(a) Let Bi , Li , Oi and Ci denote the events that the ith piece is Berry,
Lemon, Orange, and Cherry respectively. Let F1 denote the event that
all three pieces draw are the same flavor. Thus,
F1 = {S1 S2 S3 , L1 L2 L3 , O1 O2 O3 , C1 C2 C3 }
P [F1 ] = P [S1 S2 S3 ] + P [L1 L2 L3 ] + P [O1 O2 O3 ] + P [C1 C2 C3 ]
45

(1)
(2)

Problem 2.2.4 Solution


(a) Since there are only three pieces of each flavor, we cannot draw four
pieces of all the same flavor. Hence P[F1 ] = 0.
(b) Let Di denote the event that the ith piece is a different flavor from
all the prior pieces. Let Si denote the event that piece i is the same
flavor as a previous piece. A tree for this experiment is relatively simple
because we stop the experiment as soon as we draw a piece that is the
same as a previous piece. The tree is
 S2


2/11
1

D1




9/11

D2

 S3


4/10

6/10

D3

 S4



D4
6/9

3/9

Note that:
P[D1 ] = 1 because the first piece is different since there havent
been any prior pieces.
For the second piece, there are 11 pieces left and 9 of those pieces
are different from the first piece drawn.
Given the first two pieces are different, there are 2 colors, each with
3 pieces (6 pieces) out of 10 remaining pieces that are a different
flavor from the first two pieces. Thus P[D3 |D2 D1 ] = 6/10.

Finally, given the first three pieces are different flavors, there are
3 pieces remaining that are a different flavor from the pieces previously picked.

Thus P[D4 |D3 D2 D1 ] = 3/9. It follows that the three pieces are different
with probability
  
9
6 3
9
= .
(1)
P [D1 D2 D3 D4 ] = 1
11
10 9
55
47

An alternate approach to this problem is to assume that each piece is


distinguishable, say by numbering the pieces 1, 2, 3 in each flavor. In
addition, we define the outcome of the experiment to be a 4-permutation
of the 12 distinguishable pieces. Under this model, there are (12)4 = 12!
8!
equally likely outcomes in the sample space. The number of outcomes
in which all four pieces are different is n4 = 12 9 6 3 since there are 12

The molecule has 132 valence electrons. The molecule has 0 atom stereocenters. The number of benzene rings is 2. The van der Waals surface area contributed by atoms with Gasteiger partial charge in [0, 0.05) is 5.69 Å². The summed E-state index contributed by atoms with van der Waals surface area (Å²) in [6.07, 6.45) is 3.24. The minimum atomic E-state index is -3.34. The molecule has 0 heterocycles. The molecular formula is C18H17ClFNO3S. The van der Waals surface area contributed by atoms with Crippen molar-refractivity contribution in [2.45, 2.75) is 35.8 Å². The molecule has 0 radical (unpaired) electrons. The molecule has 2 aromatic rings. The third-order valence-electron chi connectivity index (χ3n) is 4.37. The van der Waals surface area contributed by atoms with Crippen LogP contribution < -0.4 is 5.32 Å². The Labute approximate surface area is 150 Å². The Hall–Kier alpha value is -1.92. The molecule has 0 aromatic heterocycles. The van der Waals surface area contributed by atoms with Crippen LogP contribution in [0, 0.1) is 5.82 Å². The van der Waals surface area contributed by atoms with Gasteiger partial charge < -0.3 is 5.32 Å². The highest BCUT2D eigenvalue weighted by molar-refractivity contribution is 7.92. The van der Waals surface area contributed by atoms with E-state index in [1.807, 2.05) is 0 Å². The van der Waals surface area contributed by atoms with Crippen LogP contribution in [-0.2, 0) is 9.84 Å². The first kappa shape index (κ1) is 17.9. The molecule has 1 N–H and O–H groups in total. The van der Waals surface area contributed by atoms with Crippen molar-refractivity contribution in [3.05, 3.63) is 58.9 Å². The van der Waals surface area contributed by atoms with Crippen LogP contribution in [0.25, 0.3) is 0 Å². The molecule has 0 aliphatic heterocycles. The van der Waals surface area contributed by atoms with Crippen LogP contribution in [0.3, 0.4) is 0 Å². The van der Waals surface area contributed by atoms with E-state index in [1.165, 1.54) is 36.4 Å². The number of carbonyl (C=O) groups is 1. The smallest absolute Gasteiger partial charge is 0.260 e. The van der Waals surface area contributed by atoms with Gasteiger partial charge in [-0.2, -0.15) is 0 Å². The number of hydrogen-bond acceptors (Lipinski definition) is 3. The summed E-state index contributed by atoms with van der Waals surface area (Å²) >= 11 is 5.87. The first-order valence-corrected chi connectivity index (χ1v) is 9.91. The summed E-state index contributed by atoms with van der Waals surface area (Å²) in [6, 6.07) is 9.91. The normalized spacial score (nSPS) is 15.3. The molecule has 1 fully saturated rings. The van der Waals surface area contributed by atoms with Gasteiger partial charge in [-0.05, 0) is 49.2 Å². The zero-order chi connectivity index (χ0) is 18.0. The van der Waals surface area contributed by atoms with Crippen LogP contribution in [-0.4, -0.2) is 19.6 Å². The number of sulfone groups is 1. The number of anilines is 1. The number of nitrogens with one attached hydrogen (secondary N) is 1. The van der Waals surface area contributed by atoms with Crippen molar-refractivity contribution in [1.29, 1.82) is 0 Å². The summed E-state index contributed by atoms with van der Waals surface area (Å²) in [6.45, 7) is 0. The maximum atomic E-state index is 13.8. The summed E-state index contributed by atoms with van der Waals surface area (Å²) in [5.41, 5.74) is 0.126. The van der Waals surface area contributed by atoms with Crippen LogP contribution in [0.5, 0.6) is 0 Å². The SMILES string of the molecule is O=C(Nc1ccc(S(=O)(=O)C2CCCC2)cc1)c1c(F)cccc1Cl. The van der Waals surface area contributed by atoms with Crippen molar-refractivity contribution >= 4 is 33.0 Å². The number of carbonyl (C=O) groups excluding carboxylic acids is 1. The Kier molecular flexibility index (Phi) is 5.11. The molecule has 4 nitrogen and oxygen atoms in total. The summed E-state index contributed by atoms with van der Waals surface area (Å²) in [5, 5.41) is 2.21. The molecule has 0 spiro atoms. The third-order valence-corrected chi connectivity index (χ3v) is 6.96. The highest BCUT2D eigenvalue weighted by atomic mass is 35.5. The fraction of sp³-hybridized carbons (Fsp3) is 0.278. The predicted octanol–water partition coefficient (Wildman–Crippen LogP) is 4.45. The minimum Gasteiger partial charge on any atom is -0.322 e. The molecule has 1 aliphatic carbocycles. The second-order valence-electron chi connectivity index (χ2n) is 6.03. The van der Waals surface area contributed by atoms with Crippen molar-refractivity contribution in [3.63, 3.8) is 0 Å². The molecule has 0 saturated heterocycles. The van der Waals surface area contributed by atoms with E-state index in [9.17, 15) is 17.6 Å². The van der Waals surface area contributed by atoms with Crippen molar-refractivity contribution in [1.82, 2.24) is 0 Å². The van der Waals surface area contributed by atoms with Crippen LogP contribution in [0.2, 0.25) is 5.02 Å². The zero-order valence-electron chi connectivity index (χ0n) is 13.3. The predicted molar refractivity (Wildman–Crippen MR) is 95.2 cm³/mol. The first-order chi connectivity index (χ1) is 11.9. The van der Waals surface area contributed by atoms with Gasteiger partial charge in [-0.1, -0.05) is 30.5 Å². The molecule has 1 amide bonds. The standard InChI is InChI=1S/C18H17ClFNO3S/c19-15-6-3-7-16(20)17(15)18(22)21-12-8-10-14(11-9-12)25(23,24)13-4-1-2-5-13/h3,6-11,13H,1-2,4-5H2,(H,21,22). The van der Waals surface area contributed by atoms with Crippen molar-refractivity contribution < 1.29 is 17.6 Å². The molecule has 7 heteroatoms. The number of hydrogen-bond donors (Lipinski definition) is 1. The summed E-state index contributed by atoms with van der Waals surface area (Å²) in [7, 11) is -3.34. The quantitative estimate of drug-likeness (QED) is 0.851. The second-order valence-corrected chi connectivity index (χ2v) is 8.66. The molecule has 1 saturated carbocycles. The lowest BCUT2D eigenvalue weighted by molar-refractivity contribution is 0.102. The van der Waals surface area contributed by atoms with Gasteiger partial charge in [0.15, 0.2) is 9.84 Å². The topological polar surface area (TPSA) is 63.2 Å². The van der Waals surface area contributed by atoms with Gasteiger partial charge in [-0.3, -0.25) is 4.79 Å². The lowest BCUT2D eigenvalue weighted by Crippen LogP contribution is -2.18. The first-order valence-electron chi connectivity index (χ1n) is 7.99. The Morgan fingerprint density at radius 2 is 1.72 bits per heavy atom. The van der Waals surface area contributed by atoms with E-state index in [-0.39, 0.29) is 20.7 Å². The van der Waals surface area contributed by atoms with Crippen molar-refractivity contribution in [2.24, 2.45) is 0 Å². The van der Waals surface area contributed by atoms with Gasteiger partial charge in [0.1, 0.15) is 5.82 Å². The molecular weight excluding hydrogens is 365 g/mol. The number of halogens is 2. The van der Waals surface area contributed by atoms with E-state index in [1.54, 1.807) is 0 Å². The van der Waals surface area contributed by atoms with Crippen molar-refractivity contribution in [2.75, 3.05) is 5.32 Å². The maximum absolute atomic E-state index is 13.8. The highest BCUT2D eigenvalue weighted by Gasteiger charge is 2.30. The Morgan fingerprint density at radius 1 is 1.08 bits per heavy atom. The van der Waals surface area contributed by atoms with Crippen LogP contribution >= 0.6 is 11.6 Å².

choices for the first piece drawn, 9 choices for the second piece from the
three remaining flavors, 6 choices for the third piece and three choices
for the last piece. Since all outcomes are equally likely,
P [F4 ] =

9
n4
12 9 6 3
=
=
(12)4
12 11 10 9
55

(2)

(c) The second model of distinguishable starburst pieces makes it easier to


solve this last question. In this case, let the outcome of the experiment
be the 12
= 495 combinations or pieces. In this case, we are ignoring
4
the order in which the pieces were selected. Now we count the number
of combinations in which we have two pieces of each of two flavors. We
can do this with the following steps:
1. Choose two of the four flavors.
2. Choose 2 out of 3 pieces of one of the two chosen flavors.
3. Choose 2 out of 3 pieces of the other of the two chosen flavors.
Let ni equal the number of ways to execute step i. We see that
 
 
 
4
3
3
n1 =
= 6,
n2 =
= 3,
n3 =
= 3.
2
2
2

(3)

The number of possible ways to execute this sequence of steps is n1 n2 n3 =


54 Since all combinations are equally likely,
P [F2 ] =

6
54
n1 n2 n3
 =
= .
12
495
55
4

48

(4)

Problem 2.2.5 Solution



Since there are H = 52
equiprobable seven-card hands, each probability is
7
just the number of hands of each type divided by H.

(a) Since there are 26 red cards, there are 26
seven-card hands with all
7
red cards. The probability of a seven-card hand of all red cards is

26
26! 45!
7
P [R7 ] = 52 =
= 0.0049.
(1)
52! 19!
7

(b) There are 12 face cards in a 52 card deck and there are 12
seven card
7
hands with all face cards. The probability of drawing only face cards is

12
12! 45!
7
P [F ] = 52 =
= 5.92 106 .
(2)
5! 52!
7
(c) There are 6 red face cards (J, Q, K of diamonds and hearts) in a 52 card
deck. Thus it is impossible to get a seven-card hand of red face cards:
P[R7 F ] = 0.

Problem 2.2.6 Solution



There are H5 = 52
equally likely five-card hands. Dividing the number of
5
hands of a particular type by H will yield the probability of a hand of that
type.

(a) There are 26
five-card hands of all red cards. Thus the probability
5
getting a five-card hand of all red cards is